The Iroguois League served as a boarding house and community center. It was founded as a boarding house for African American female domectics on their days off and holidays, and later expanded services by providing classes for children and adults, as well as religious services and bible study.
After the First Great Migration, Evanston’s African American population increased by more than 100% between 1910 and 1920, and African American women in the community saw the need for “safe, wholesome, and economical housing” for domestics. They started the Iroquois League in 1917 to ensure that African American women working in Evanston had a safe place to live in the area. In 1921, the organization purchased a home at 1125 Garnett Place, which opened its doors by 1924 and could house 15 girls. African American female community leaders later partnered with white female community leaders to run the house, which was renamed the North Shore Community House in 1930, and run under the North Shore Community Association. The Executive Board of this organization was comprised of members of the Iroquois League and the Inter-Racial Cooperative Council of Evanston. In 1973, Anna Watson, Cora Watson’s daughter, purchased the house on a private basis.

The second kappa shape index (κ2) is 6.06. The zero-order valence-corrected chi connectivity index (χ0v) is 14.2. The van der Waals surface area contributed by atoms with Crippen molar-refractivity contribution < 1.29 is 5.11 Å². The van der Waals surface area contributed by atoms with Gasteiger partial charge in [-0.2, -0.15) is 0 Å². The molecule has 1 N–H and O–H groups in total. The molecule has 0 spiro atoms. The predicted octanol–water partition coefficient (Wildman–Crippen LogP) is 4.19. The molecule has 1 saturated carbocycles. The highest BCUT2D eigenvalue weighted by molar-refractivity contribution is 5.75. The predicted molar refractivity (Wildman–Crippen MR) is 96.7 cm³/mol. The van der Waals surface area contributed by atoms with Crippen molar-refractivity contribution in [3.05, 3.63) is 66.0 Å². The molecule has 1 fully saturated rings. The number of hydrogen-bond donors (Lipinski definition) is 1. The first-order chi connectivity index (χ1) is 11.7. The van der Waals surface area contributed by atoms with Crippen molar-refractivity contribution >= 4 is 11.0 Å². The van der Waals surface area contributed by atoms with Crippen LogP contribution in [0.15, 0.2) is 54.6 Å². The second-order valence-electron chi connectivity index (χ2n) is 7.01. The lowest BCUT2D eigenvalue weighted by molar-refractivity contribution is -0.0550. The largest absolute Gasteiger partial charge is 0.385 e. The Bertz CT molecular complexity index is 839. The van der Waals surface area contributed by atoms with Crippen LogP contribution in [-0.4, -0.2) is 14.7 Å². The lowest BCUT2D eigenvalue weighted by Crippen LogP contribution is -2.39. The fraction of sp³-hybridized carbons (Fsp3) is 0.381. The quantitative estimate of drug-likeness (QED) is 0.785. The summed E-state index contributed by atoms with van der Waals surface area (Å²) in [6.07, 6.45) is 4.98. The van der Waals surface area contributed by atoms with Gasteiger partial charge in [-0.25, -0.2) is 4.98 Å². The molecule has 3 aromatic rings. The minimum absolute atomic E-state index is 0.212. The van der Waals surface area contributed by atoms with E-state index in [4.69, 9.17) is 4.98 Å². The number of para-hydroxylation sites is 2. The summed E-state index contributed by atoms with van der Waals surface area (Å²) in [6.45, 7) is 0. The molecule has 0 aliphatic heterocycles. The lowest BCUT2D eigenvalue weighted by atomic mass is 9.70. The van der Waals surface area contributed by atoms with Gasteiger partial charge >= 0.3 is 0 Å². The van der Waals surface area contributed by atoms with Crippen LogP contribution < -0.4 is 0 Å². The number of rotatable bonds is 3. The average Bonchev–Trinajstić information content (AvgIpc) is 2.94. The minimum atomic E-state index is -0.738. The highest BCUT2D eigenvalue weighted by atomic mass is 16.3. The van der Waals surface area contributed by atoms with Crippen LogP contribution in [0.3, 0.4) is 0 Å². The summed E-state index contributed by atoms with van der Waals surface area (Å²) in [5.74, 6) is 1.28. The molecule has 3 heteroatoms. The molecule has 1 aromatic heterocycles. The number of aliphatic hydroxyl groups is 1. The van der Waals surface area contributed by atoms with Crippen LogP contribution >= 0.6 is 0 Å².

The Iroquois League was formed in 1917 by a group of women, including Eva Rouse, to make sure that African American women working in Evanston had a safe place to live in the area. The organization bought a house at 1125 Garnett Place in 1921 and paid off the mortgage by 1929. In 1924 the League opened its house at 1125 Garnett Place with beds for 15 women. Functioning as a boarding house and social center, the Iroquois League also offered worship services and Bible classes. In 1926, Cora Watson was elected president and the League began to grow, eventually changing its name to the North Shore Community House in 1930. It provided Bible study classes, instructional classes, and religious services. In 1973 the house was purchased by Anna Watson, daughter of longtime supporter Cora L. Watson, and operated the house on a private basis. Its motto, “Lifting as We Climb,” was also the motto of the National Association of Colored Women and is our exhibit title. The Iroquois League reflected the growth of the black population and the emergence of black female leadership in Evanston after the First Great Migration. The participation of white women from the Inter-Racial Cooperative Council on the executive baord of the North Shore Community Association, can be viewed as an early attempt to bridge the racial divide.